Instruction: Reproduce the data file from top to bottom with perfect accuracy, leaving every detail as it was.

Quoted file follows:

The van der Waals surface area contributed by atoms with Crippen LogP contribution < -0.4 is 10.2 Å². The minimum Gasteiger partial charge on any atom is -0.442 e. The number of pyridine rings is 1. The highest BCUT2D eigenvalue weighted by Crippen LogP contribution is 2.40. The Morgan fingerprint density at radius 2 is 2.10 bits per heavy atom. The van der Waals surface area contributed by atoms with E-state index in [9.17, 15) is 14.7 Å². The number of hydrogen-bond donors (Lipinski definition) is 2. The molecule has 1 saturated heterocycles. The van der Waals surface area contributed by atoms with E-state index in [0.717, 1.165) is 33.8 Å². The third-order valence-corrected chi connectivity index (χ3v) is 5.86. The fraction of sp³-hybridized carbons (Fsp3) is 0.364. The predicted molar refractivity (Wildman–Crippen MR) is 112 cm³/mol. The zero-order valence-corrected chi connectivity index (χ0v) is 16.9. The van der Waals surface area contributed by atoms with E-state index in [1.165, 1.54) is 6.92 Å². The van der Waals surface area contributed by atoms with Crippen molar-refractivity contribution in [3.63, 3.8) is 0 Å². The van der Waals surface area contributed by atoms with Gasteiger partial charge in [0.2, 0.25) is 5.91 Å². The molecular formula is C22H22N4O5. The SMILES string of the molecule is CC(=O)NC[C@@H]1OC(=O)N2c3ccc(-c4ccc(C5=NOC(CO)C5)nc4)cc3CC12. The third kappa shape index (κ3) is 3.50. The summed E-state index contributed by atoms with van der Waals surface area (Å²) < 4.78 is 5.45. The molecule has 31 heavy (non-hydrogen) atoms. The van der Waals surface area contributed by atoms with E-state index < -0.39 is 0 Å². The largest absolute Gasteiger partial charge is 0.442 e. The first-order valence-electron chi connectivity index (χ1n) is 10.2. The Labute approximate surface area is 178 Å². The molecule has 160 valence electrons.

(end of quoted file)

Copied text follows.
The van der Waals surface area contributed by atoms with Crippen LogP contribution < -0.4 is 10.2 Å². The minimum Gasteiger partial charge on any atom is -0.442 e. The number of pyridine rings is 1. The highest BCUT2D eigenvalue weighted by Crippen LogP contribution is 2.40. The Morgan fingerprint density at radius 2 is 2.10 bits per heavy atom. The van der Waals surface area contributed by atoms with E-state index in [9.17, 15) is 14.7 Å². The number of hydrogen-bond donors (Lipinski definition) is 2. The molecule has 1 saturated heterocycles. The van der Waals surface area contributed by atoms with E-state index in [0.717, 1.165) is 33.8 Å². The third-order valence-corrected chi connectivity index (χ3v) is 5.86. The fraction of sp³-hybridized carbons (Fsp3) is 0.364. The predicted molar refractivity (Wildman–Crippen MR) is 112 cm³/mol. The zero-order valence-corrected chi connectivity index (χ0v) is 16.9. The van der Waals surface area contributed by atoms with E-state index in [1.165, 1.54) is 6.92 Å². The van der Waals surface area contributed by atoms with Crippen molar-refractivity contribution in [3.63, 3.8) is 0 Å². The van der Waals surface area contributed by atoms with Gasteiger partial charge in [0.2, 0.25) is 5.91 Å². The molecular formula is C22H22N4O5. The SMILES string of the molecule is CC(=O)NC[C@@H]1OC(=O)N2c3ccc(-c4ccc(C5=NOC(CO)C5)nc4)cc3CC12. The third kappa shape index (κ3) is 3.50. The summed E-state index contributed by atoms with van der Waals surface area (Å²) < 4.78 is 5.45. The molecule has 31 heavy (non-hydrogen) atoms. The van der Waals surface area contributed by atoms with E-state index < -0.39 is 0 Å². The largest absolute Gasteiger partial charge is 0.442 e. The first-order valence-electron chi connectivity index (χ1n) is 10.2. The Labute approximate surface area is 178 Å². The molecule has 160 valence electrons.